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Women’s experiences of the OASI Care Bundle; a package of care to reduce severe perineal trauma

Research output: Contribution to journalArticlepeer-review

Posy Bidwell, Nick Sevdalis, Louise Silverton, James Harris, Ipek Gurol-Urganci, Alexandra Hellyer, Robert Freeman, Jan van der Meulen, Ranee Thakar

Original languageEnglish
Pages (from-to)1807-1816
Number of pages10
JournalInternational Urogynecology Journal
Issue number7
Accepted/In press2021
PublishedJul 2021

Bibliographical note

Funding Information: The Project had women’s involvement throughout inception, implementation and evaluation. In addition, the Project was supported by an Independent Advisory Group, which included user representatives. Component 1 of the OASI Care Bundle (the antenatal information sheet) was co-produced with women’s groups to ensure that the content was appropriate. Skills development days included accounts from women living with the effects of an OASI. On completion of the Project, women and representatives from relevant support organisations were included in events that disseminated the findings. Publisher Copyright: © 2021, The Author(s). Copyright: Copyright 2021 Elsevier B.V., All rights reserved.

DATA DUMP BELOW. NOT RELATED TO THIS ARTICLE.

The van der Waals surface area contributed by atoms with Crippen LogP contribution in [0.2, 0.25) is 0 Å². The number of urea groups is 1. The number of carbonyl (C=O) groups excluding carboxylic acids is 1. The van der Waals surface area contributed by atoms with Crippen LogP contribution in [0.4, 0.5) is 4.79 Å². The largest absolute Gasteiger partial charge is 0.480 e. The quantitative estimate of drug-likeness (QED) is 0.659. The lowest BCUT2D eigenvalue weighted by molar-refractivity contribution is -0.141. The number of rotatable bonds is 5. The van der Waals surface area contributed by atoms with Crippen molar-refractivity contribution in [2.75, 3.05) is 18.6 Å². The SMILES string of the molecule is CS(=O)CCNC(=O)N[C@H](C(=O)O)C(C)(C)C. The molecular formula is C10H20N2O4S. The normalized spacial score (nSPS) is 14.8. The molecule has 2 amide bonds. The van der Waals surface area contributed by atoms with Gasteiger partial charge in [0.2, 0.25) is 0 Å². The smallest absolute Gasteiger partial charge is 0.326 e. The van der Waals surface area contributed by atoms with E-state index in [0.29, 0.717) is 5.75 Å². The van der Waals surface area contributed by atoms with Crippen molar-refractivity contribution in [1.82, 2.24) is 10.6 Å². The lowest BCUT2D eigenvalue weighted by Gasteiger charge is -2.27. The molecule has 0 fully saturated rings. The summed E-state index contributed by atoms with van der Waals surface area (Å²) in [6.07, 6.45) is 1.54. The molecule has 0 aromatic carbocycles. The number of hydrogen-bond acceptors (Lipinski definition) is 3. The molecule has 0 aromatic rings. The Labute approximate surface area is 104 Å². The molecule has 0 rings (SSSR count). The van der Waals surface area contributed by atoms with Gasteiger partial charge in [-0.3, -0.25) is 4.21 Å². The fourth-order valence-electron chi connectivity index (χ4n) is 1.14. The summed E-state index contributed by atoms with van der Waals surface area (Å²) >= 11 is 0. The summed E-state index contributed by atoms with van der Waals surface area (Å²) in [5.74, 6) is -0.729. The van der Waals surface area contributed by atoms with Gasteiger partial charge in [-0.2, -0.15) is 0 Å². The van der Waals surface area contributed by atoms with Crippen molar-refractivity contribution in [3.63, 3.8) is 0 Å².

King's Authors


Introduction and hypothesis: Obstetric anal sphincter injury (OASI) is a severe form of perineal trauma that can occur during vaginal birth. Long-term morbidities include anal incontinence and psychosocial disorders. To reduce these injuries within England, Scotland and Wales, the OASI Care Bundle was introduced to 16 maternity units (January 2017–March 2018). The OASI Care Bundle comprises four elements: (1) antenatal information, (2) manual perineal protection, (3) medio-lateral episiotomy (when indicated) and 4) recognition and diagnosis of tears. As part of the project evaluation, a qualitative study was conducted to explore women’s experiences of the OASI Care Bundle. Methods: Semi-structured interviews were conducted with women (n = 19) who received the OASI Care Bundle as part of their maternity care. This was to explore their experience of each element. A thematic analysis of the interview data was performed. Results: Three themes were identified: (1) memories of touch, whereby women reported that a ‘hands-on’ approach to perineal protection was a positive experience; (2) midwife as a supportive guide, where women reported that good communication facilitated a calm birth and post-birth diagnosis; (3) education: women need more information about perineal trauma. Conclusion: This study contributes to the literature through its exploration of women’s experiences of perineal protection techniques and diagnosis of perineal trauma. Interviewed women indicated that they did not experience any of the care bundle elements as an intrusion of their physical integrity. Additionally, an urgent need was identified for more information about perineal trauma in terms of risk, prevention and recovery.

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